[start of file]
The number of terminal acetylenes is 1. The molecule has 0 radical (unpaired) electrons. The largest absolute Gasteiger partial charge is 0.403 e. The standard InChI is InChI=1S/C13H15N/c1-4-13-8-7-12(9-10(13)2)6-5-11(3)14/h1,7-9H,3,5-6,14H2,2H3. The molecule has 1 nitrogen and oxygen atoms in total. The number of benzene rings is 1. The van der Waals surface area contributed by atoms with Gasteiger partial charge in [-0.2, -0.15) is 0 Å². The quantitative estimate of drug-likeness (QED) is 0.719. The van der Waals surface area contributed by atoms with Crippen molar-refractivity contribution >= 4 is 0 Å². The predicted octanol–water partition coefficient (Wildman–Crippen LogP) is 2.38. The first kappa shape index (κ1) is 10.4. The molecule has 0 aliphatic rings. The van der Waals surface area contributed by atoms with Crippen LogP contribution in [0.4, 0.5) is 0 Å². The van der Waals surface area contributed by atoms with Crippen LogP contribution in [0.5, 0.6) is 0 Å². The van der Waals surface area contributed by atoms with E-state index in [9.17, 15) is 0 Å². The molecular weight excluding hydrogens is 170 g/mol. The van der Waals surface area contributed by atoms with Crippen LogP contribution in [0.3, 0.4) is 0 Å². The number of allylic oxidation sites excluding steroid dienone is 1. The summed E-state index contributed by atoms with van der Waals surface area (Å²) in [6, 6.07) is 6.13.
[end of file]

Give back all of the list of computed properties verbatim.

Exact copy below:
The number of terminal acetylenes is 1. The molecule has 0 radical (unpaired) electrons. The largest absolute Gasteiger partial charge is 0.403 e. The standard InChI is InChI=1S/C13H15N/c1-4-13-8-7-12(9-10(13)2)6-5-11(3)14/h1,7-9H,3,5-6,14H2,2H3. The molecule has 1 nitrogen and oxygen atoms in total. The number of benzene rings is 1. The van der Waals surface area contributed by atoms with Gasteiger partial charge in [-0.2, -0.15) is 0 Å². The quantitative estimate of drug-likeness (QED) is 0.719. The van der Waals surface area contributed by atoms with Crippen molar-refractivity contribution >= 4 is 0 Å². The predicted octanol–water partition coefficient (Wildman–Crippen LogP) is 2.38. The first kappa shape index (κ1) is 10.4. The molecule has 0 aliphatic rings. The van der Waals surface area contributed by atoms with Crippen LogP contribution in [0.4, 0.5) is 0 Å². The van der Waals surface area contributed by atoms with Crippen LogP contribution in [0.5, 0.6) is 0 Å². The van der Waals surface area contributed by atoms with E-state index in [9.17, 15) is 0 Å². The molecular weight excluding hydrogens is 170 g/mol. The van der Waals surface area contributed by atoms with Crippen LogP contribution in [0.3, 0.4) is 0 Å². The number of allylic oxidation sites excluding steroid dienone is 1. The summed E-state index contributed by atoms with van der Waals surface area (Å²) in [6, 6.07) is 6.13.